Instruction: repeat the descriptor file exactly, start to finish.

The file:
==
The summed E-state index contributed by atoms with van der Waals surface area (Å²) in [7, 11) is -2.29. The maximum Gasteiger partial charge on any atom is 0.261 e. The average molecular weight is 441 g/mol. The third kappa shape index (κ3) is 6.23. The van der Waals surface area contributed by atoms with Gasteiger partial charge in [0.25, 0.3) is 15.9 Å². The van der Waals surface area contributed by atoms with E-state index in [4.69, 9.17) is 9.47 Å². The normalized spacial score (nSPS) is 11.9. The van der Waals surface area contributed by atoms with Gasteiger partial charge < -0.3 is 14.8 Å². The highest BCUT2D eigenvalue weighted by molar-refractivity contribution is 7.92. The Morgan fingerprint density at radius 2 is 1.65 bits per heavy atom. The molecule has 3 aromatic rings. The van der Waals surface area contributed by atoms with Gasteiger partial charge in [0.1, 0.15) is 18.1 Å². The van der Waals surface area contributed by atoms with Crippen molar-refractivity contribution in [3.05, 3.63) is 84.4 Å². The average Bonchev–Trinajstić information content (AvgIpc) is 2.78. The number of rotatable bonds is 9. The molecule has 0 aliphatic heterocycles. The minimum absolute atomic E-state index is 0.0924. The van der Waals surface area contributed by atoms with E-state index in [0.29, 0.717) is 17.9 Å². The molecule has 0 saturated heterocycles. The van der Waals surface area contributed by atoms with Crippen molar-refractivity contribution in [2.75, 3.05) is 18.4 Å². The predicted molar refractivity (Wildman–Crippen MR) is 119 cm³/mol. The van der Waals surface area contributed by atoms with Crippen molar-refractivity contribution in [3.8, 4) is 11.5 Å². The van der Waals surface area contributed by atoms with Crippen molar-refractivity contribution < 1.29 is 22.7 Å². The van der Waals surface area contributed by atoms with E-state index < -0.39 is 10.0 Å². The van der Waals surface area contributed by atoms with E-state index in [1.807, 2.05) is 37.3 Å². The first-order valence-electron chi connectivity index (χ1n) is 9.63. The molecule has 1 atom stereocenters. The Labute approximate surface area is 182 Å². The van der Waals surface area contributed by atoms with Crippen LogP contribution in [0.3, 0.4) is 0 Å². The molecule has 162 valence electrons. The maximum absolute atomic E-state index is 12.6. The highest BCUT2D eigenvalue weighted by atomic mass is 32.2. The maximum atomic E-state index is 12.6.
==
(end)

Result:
The summed E-state index contributed by atoms with van der Waals surface area (Å²) in [7, 11) is -2.29. The maximum Gasteiger partial charge on any atom is 0.261 e. The average molecular weight is 441 g/mol. The third kappa shape index (κ3) is 6.23. The van der Waals surface area contributed by atoms with Gasteiger partial charge in [0.25, 0.3) is 15.9 Å². The van der Waals surface area contributed by atoms with E-state index in [4.69, 9.17) is 9.47 Å². The normalized spacial score (nSPS) is 11.9. The van der Waals surface area contributed by atoms with Gasteiger partial charge < -0.3 is 14.8 Å². The highest BCUT2D eigenvalue weighted by molar-refractivity contribution is 7.92. The Morgan fingerprint density at radius 2 is 1.65 bits per heavy atom. The molecule has 3 aromatic rings. The van der Waals surface area contributed by atoms with Gasteiger partial charge in [0.1, 0.15) is 18.1 Å². The van der Waals surface area contributed by atoms with Crippen molar-refractivity contribution in [3.05, 3.63) is 84.4 Å². The average Bonchev–Trinajstić information content (AvgIpc) is 2.78. The number of rotatable bonds is 9. The molecule has 0 aliphatic heterocycles. The minimum absolute atomic E-state index is 0.0924. The van der Waals surface area contributed by atoms with E-state index in [0.29, 0.717) is 17.9 Å². The molecule has 0 saturated heterocycles. The van der Waals surface area contributed by atoms with Crippen molar-refractivity contribution in [2.75, 3.05) is 18.4 Å². The predicted molar refractivity (Wildman–Crippen MR) is 119 cm³/mol. The van der Waals surface area contributed by atoms with Crippen molar-refractivity contribution in [3.8, 4) is 11.5 Å². The van der Waals surface area contributed by atoms with Crippen molar-refractivity contribution < 1.29 is 22.7 Å². The van der Waals surface area contributed by atoms with E-state index < -0.39 is 10.0 Å². The van der Waals surface area contributed by atoms with E-state index in [1.807, 2.05) is 37.3 Å². The first-order valence-electron chi connectivity index (χ1n) is 9.63. The molecule has 1 atom stereocenters. The Labute approximate surface area is 182 Å². The van der Waals surface area contributed by atoms with Crippen LogP contribution in [0.3, 0.4) is 0 Å². The molecule has 162 valence electrons. The maximum absolute atomic E-state index is 12.6. The highest BCUT2D eigenvalue weighted by atomic mass is 32.2. The maximum atomic E-state index is 12.6.